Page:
Suggest ideas on how they could improve their blogs or site. Almost every site can be improved in some small way. You could also suggest a strategy for the site if you’re skilled enough. For instance, see who are the site’s competitors using Quantcast or SEMrush, and devise ways to beat them!
Reach out to folks, irrespective of whether or not they accept guest posts, and keep in touch. You never know when a “No” turns into a “Yes.”
Create specific post ideas for each blog
The secret to organized and successful guest blogging (or self-blogging, for that matter) is to be a treasure trove of ideas. It’s imperative that you pour in and select ideas quickly, consistently and over a long period of time.
Easier said than done, isn’t it? Post ideas will take form depending on the host blog or publication you are writing for. Once you identify a guest blogging opportunity, brainstorm and jot down ideas — you can qualify them later. Then zero in on those that most identify with the theme of the site and those that are most similar to its existing posts.
It just might help, so check out this infographic on 22 Ways to Create Compelling Content When You Don’t Have a Clue or Peter Shallad’s article on How to Find More Ideas Than You’ll Ever Be Able to Create.
Create idea sets for each host blog because a single or even a couple of ideas usually don’t work. When you give blog editors the option to pick and choose from an assortment of ideas, there’s a much better chance that they’ll be captivated by one of them.
Learn from the best writers, researchers and guest bloggers
Creating Web content is an art that’s constantly evolving around the confines of budgets, algorithms and the changing nature of information. The only acceptable resulting guest post is one that’s valuable, priceless and well-researched.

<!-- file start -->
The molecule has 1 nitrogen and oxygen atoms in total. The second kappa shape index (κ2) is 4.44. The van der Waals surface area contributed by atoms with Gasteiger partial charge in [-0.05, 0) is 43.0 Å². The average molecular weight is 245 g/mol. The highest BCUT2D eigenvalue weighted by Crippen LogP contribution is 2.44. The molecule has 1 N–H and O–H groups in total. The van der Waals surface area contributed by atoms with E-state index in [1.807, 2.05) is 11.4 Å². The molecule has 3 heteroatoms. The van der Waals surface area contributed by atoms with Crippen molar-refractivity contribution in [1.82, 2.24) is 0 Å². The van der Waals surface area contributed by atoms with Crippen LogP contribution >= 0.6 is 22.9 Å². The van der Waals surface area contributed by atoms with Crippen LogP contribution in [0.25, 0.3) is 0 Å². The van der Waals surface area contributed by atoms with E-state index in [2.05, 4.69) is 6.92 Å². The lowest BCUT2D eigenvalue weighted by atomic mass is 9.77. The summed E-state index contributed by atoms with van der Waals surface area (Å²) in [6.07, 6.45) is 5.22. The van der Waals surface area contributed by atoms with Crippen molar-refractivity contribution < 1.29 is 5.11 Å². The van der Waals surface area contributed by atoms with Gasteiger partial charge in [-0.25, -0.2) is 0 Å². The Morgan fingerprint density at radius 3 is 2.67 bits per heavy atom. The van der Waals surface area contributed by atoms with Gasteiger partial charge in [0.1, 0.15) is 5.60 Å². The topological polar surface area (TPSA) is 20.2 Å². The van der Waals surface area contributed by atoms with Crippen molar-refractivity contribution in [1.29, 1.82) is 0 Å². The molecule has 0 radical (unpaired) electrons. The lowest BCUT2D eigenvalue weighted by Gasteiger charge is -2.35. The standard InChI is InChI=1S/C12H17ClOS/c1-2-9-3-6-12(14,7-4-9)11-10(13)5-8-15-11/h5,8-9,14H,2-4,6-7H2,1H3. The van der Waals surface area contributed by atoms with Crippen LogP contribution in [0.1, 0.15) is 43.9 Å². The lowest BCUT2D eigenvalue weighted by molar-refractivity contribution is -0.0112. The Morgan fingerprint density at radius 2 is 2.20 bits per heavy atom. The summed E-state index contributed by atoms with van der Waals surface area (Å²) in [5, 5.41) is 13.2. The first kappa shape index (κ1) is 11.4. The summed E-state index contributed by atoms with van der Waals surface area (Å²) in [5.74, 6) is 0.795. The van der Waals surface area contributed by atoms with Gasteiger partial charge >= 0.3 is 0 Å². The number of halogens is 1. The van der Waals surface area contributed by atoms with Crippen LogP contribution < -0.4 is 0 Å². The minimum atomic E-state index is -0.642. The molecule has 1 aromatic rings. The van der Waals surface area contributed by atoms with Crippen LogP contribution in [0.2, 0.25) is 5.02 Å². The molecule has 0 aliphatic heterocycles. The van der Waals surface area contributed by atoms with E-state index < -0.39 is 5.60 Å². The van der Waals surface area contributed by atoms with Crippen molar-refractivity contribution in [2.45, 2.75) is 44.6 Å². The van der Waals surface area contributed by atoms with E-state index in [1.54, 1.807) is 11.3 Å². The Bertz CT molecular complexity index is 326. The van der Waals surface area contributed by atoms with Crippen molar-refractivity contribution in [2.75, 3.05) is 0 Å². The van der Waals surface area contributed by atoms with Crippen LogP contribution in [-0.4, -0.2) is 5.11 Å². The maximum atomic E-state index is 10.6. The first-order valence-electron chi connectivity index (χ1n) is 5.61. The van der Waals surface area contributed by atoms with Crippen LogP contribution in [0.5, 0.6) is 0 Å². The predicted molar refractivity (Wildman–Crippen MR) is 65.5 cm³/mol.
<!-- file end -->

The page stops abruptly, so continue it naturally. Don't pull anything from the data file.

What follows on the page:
General rules for writing will always apply. It’s important to follow experienced, savvy marketers and attempt to replicate their success. Learn from the very best in the industry on how to write guest posts that will work for you.
Avoid blatant footprints
Sidebar and footer links have long been devalued and even penalized. Google now also realizes that author bio boxes are stand-alone pieces of text with links that have nothing to do with the blog post itself. The only place where links can add value to content is right in the middle of the post, which is of course where they add value to the page.
The host blogs that you select for guest posting need to be chosen very carefully!
- The theme of the sites you post on and the pattern of your posts can be monitored by Google through your authorship details.
- There have been studies showing the dangers of getting links from sites with home pages that fall within a particular Pagerank range, too!
- The server IP and co-location of the host blogs tell Google how reputable or reliable they are. Run a check on the location of your with IP address, assess the reliability of their hosting provider at WhoIsHostingThis and the domain owner’s details with a Whois Lookup. This is due diligence and you never know when you might find use for these records.
- There are patterns in the sites to which your host blog regularly links.
The Panda and Penguin updates to Google’s search algorithm, introduced in 2011 and 2012 to foil spammers, are something that every Web publisher has to deal with. As a guest blogger or blog host, your best bet to comply with these updates is to diversify everything, including your author bio, the anchor text to your links and the text that goes around them. Don’t get all your links from sites with limited focus. Focus on the quality of inbound links instead of targeting 100 blog posts a year from 20 different websites. Avoid being the exclusive author for all of your posts — use the authorship of fellow writers, co-workers and sourced contractors, and spread the authorship love.
How do you work on Google-proofing your guest posts? Share your ideas with us in the comments!